bcm2711_thermal: Kernel panic - not syncing: Asynchronous SError Interrupt

Florian Fainelli f.fainelli at gmail.com
Wed Feb 10 17:59:45 EST 2021

On 2/10/2021 8:55 AM, Nicolas Saenz Julienne wrote:
> Hi Robin,
> On Wed, 2021-02-10 at 16:25 +0000, Robin Murphy wrote:
>> On 2021-02-10 13:15, Nicolas Saenz Julienne wrote:
>>> [ Add Robin, Catalin and Florian in case they want to chime in ]
>>> Hi Juerg, thanks for the report!
>>> On Wed, 2021-02-10 at 11:48 +0100, Juerg Haefliger wrote:
>>>> Trying to dump the BCM2711 registers kills the kernel:
>>>> # cat /sys/kernel/debug/regmap/dummy-avs-monitor\@fd5d2000/range
>>>> 0-efc
>>>> # cat /sys/kernel/debug/regmap/dummy-avs-monitor\@fd5d2000/registers
>>>> [   62.857661] SError Interrupt on CPU1, code 0xbf000002 -- SError
>>> So ESR's IDS (bit 24) is set, which means it's an 'Implementation Defined
>>> SError,' hence IIUC the rest of the error code is meaningless to anyone outside
>>> of Broadcom/RPi.
>> It's imp-def from the architecture's PoV, but the implementation in this 
>> case is Cortex-A72, where 0x000002 means an attributable, containable 
>> Slave Error:
>> https://developer.arm.com/documentation/100095/0003/system-control/aarch64-register-descriptions/exception-syndrome-register--el1-and-el3?lang=en
>> In other words, the thing at the other end of an interconnect 
>> transaction said "no" :)
>> (The fact that Cortex-A72 gets too far ahead of itself to take it as a 
>> synchronous external abort is a mild annoyance, but hey...)
> Thanks for both your clarifications! Reading arm documentation is a skill on
> its own.

Yes it is.

>>> The regmap is created through the following syscon device:
>>> 	avs_monitor: avs-monitor at 7d5d2000 {
>>> 		compatible = "brcm,bcm2711-avs-monitor",
>>> 			     "syscon", "simple-mfd";
>>> 		reg = <0x7d5d2000 0xf00>;
>>> 		thermal: thermal {
>>> 			compatible = "brcm,bcm2711-thermal";
>>> 			#thermal-sensor-cells = <0>;
>>> 		};
>>> 	};
>>> I've done some tests with devmem, and the whole <0x7d5d2000 0xf00> range is
>>> full of addresses that trigger this same error. Also note that as per Florian's
>>> comments[1]: "AVS_RO_REGISTERS_0: 0x7d5d2200 - 0x7d5d22e3." But from what I can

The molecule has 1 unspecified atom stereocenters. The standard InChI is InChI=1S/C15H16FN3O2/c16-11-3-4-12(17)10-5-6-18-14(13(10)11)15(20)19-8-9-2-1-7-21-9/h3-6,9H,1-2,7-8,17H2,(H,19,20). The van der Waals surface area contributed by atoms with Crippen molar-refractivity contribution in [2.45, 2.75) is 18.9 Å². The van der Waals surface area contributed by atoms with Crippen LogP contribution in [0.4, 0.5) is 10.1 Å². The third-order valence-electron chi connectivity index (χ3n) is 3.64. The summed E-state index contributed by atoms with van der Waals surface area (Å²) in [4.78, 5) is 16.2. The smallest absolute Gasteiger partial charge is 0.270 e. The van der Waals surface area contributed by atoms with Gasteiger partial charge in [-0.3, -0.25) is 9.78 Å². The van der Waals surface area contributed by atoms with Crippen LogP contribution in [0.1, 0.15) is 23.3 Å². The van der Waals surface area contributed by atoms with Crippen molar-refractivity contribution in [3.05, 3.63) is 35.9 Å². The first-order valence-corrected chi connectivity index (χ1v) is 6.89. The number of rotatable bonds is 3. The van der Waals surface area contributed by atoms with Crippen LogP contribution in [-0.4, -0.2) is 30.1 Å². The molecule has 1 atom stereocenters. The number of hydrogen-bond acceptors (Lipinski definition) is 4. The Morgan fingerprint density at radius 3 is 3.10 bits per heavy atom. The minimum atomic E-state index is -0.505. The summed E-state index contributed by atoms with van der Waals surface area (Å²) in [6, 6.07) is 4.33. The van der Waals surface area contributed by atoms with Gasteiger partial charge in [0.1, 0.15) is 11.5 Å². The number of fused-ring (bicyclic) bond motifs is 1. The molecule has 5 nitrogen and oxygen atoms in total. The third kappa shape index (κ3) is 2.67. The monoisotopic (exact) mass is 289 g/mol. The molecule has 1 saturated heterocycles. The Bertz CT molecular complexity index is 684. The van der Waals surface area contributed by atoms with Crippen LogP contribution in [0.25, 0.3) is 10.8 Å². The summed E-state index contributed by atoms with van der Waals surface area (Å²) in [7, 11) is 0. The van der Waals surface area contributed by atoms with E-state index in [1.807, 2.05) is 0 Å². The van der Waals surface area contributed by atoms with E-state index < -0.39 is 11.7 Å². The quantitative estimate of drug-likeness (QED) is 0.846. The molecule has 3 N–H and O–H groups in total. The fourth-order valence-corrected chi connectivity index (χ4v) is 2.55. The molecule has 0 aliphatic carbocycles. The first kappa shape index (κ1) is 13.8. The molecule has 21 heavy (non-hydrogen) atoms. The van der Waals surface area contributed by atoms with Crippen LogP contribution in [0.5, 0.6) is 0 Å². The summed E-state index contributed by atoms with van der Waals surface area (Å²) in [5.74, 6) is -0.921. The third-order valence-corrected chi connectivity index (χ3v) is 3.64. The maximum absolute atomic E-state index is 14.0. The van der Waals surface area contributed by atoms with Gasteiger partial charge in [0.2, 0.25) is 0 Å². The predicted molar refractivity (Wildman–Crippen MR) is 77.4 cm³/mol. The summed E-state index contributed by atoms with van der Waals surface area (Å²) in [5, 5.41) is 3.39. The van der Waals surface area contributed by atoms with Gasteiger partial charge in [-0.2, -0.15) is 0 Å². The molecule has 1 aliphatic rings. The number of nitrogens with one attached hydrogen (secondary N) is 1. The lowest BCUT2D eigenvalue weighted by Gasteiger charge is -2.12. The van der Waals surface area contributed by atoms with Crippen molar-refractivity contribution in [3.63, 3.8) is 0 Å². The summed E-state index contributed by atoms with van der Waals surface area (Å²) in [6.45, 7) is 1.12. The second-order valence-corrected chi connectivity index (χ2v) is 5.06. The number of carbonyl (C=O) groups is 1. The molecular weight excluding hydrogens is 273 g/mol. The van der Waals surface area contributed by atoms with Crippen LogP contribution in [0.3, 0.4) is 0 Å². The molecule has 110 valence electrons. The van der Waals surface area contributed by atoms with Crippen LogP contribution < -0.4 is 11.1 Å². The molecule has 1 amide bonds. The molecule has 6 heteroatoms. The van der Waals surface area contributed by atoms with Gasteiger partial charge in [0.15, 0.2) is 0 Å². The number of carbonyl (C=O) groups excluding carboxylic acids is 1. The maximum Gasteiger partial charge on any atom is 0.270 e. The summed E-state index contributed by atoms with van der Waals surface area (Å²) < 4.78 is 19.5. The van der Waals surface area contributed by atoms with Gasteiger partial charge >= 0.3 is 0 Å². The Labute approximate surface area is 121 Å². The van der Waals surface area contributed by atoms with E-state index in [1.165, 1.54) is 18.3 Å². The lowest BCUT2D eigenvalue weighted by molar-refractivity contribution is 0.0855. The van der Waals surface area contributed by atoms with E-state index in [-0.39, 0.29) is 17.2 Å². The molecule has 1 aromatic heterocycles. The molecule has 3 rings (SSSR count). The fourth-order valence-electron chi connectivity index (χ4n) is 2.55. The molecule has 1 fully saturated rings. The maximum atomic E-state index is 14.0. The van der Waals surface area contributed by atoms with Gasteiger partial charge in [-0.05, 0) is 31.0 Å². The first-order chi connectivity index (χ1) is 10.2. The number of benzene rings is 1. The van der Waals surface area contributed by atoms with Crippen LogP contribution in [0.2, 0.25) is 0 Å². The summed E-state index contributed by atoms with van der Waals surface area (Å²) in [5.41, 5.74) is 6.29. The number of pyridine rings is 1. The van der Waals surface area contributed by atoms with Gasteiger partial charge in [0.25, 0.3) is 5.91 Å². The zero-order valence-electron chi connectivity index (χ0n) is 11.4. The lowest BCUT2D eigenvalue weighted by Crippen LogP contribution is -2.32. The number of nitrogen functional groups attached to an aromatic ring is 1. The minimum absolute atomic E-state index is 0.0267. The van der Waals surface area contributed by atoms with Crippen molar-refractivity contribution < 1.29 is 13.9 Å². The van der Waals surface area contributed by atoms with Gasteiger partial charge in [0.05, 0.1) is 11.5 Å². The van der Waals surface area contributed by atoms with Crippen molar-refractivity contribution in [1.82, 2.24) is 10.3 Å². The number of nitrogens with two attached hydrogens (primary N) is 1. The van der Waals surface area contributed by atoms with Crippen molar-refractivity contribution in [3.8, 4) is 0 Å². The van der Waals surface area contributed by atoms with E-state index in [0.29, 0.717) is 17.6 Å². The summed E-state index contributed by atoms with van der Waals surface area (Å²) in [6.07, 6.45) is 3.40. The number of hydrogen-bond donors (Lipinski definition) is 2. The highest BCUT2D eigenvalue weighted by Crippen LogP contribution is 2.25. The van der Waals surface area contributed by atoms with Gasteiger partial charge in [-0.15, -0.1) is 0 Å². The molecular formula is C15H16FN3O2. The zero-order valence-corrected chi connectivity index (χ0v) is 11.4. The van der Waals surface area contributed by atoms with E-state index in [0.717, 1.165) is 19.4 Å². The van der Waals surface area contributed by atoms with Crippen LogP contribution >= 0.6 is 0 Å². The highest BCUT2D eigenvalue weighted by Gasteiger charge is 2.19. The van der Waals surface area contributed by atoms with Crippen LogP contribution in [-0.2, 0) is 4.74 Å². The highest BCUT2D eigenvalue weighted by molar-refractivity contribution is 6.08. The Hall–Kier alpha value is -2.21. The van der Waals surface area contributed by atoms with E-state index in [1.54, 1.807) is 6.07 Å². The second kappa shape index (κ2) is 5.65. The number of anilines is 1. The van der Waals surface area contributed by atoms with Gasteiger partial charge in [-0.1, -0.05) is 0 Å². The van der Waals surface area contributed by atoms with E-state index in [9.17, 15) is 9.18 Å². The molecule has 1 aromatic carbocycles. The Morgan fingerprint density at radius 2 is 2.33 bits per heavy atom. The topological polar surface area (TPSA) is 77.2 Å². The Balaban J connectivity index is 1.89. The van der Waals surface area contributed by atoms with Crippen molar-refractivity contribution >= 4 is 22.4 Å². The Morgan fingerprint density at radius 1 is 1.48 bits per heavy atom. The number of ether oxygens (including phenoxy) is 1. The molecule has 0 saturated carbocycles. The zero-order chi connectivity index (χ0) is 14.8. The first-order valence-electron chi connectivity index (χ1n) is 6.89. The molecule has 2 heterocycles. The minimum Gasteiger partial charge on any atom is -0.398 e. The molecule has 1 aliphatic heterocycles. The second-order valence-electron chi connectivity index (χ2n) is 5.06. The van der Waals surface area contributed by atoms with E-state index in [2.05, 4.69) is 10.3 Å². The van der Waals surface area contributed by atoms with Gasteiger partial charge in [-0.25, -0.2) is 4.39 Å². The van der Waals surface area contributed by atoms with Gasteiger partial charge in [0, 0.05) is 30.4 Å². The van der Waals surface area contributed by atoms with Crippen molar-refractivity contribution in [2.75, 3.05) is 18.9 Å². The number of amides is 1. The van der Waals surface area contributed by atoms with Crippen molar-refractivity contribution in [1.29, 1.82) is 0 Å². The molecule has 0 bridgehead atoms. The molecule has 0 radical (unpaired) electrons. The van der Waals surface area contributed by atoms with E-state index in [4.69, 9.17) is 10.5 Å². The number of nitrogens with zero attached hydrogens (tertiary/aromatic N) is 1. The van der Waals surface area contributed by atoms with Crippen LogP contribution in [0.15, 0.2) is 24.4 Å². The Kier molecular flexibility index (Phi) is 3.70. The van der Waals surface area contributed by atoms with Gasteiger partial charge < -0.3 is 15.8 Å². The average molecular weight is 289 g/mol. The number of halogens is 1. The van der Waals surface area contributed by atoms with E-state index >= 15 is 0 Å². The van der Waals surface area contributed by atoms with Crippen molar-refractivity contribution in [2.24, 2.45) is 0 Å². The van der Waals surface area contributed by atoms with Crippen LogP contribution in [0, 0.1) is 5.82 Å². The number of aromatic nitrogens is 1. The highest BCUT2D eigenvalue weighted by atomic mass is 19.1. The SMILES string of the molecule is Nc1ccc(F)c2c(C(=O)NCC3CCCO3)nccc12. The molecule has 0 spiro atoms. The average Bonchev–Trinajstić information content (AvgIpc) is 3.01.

>>> tell, at least 0x7d5d22b0 seems to be faulty too.
>>> Any ideas/comments? My guess is that those addresses are marked somehow as
>>> secure, and only for VC4 to access (VC4 is RPi4's co-processor). Ultimately,
>>> the solution is to narrow the register range exposed by avs-monitor to whatever
>>> bcm2711-thermal needs (which is ATM a single 32bit register).
>> When a peripheral decodes a region of address space, nobody says it has 
>> to accept accesses to *every* address in that space; registers may be 
>> sparsely populated, and although some devices might be "nice" and make 
>> unused areas behave as RAZ/WI, others may throw slave errors if you poke 
>> at the wrong places. As you note, in a TrustZone-aware device some 
>> registers may only exist in one or other of the Secure/Non-Secure 
>> address spaces.
>> Even when there is a defined register at a given address, it still 
>> doesn't necessarily accept all possible types of access; it wouldn't be 
>> particularly friendly, but a device *could* have, say, some registers 
>> that support 32-bit accesses and others that only support 16-bit 
>> accesses, and thus throw slave errors if you do the wrong thing in the 
>> wrong place.
>> It really all depends on the device itself.
> All in all, assuming there is no special device quirk to apply, the feeling I'm
> getting is to just let the error be. As you hint, firmware has no blame here,
> and debugfs is a 'best effort, zero guarantees' interface after all.

We should probably fill a regmap_access_table to deny reading registers
for which there is no address decoding and possibly another one to deny
writing to the read-only registers.

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